I test paddled A Prijon Kodiak earlier this spring and came away liking this boat quite alot. Once I got the foot pegs properly positioned and the fore-aft seat positioned, the Kodiak was very accomodating and comfortable. Initial stability was (to me) not the greatest, but secondary stability was excellent. The Kodiak moves through the water like a knife. Prijon has a very VERY tough plastic that is extremely stiff. I sat on the deck behind the cockpit and it barely flexed with my 200# weight. Entering this boat was a bit tricky, especially for a 6'3 tall guy, but anyone shorter would have no difficulty. The seat back got in the way when entering, but otherwise the cockpit is roomy and leg room adequate. My boat was bright yellow and could be seen a mile away. The footpedal/rudder system is easy to use and deploy, but the Kodiak handles very well without the rudder. What I found most odd about this boat was that you never felt the seat back at all. You sat in the seat bottom and never came in contact with the seat back (maybe it was improperly fitted to me?) This boat has cavernous cargo holds front and rear, with generous openings and new flush mounted hatch covers, a nice touch I thought. And for such a long boat, the Kodiak turns and stops quite well. The Kodiak is also (in my opinion) a better looking boat than the Seayak or any of the other Prijon boats. The extra 6 inches in length over the Seayak will benefit larger/taller paddlers. And the moveable seat is a very big plus. I would have rated this boat a 10, except for the slight difficulty I had in entering the cockpit. Otherwise, this is an excellent touring kayak for beginners to advanced kayakers.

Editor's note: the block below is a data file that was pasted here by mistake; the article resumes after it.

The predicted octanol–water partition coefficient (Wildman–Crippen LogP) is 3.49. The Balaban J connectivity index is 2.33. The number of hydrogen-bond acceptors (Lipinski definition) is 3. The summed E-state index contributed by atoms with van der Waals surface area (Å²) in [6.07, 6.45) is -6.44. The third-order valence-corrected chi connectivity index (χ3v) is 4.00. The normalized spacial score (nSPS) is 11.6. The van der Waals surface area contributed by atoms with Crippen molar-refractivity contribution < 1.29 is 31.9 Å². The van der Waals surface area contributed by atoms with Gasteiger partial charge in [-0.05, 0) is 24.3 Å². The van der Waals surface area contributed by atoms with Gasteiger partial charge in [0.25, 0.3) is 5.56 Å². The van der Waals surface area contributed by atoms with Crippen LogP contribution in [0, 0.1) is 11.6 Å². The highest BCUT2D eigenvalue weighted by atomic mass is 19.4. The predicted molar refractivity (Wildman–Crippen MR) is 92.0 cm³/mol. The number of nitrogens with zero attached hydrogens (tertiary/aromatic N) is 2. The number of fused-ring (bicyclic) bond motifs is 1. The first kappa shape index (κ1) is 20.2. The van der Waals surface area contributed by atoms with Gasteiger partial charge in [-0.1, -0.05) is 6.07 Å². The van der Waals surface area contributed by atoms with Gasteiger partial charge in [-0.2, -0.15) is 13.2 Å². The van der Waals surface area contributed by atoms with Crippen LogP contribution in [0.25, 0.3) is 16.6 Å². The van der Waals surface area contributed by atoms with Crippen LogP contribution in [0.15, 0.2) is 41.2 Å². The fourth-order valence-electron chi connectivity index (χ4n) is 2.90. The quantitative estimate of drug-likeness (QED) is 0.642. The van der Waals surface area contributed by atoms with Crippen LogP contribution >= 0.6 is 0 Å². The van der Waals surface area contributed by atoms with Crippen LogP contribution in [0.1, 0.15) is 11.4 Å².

Just paddle Kodiak today. I…

Submitted by: paddler228659 on 6/8/2000
Just paddle Kodiak today. I am new to sea kayaking and have tried many boats lately and this has been my favorite. It's very stable initially but also carves turns very well. Great secondary stability. Never felt like I'd tip over putting on edge. Cockpit is superb. Lots of adjustment in the seat and thigh braces which is good for me. 6' 220+pds. Most boats I've tried have been to small in the cockpit and my legs fall asleep or to big and they feel like a bad fitting ski boot. I can't wait to buy a Kodiak. Has lots of great feaures built in and seems like a kayak with excellent durability. The gas pedal rudder pedals are really cool to.